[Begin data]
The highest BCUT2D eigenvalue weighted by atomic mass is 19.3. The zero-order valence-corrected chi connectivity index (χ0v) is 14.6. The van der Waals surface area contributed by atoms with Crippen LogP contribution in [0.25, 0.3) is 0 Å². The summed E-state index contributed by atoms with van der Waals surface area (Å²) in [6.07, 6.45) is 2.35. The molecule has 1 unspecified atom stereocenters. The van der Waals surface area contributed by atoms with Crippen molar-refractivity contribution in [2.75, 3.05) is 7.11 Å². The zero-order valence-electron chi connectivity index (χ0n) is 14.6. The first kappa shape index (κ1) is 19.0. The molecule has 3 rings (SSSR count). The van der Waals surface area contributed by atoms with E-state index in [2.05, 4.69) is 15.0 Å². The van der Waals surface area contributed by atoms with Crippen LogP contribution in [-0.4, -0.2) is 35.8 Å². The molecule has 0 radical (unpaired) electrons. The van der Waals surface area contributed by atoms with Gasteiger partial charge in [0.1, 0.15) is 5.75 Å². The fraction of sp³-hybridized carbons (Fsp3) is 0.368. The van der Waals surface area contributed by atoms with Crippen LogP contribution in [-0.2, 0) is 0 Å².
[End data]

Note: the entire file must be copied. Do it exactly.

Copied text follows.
The highest BCUT2D eigenvalue weighted by atomic mass is 19.3. The zero-order valence-corrected chi connectivity index (χ0v) is 14.6. The van der Waals surface area contributed by atoms with Crippen LogP contribution in [0.25, 0.3) is 0 Å². The summed E-state index contributed by atoms with van der Waals surface area (Å²) in [6.07, 6.45) is 2.35. The molecule has 1 unspecified atom stereocenters. The van der Waals surface area contributed by atoms with Crippen molar-refractivity contribution in [2.75, 3.05) is 7.11 Å². The zero-order valence-electron chi connectivity index (χ0n) is 14.6. The first kappa shape index (κ1) is 19.0. The molecule has 3 rings (SSSR count). The van der Waals surface area contributed by atoms with E-state index in [2.05, 4.69) is 15.0 Å². The van der Waals surface area contributed by atoms with Crippen LogP contribution in [-0.4, -0.2) is 35.8 Å². The molecule has 0 radical (unpaired) electrons. The van der Waals surface area contributed by atoms with Gasteiger partial charge in [0.1, 0.15) is 5.75 Å². The fraction of sp³-hybridized carbons (Fsp3) is 0.368. The van der Waals surface area contributed by atoms with Crippen LogP contribution in [-0.2, 0) is 0 Å².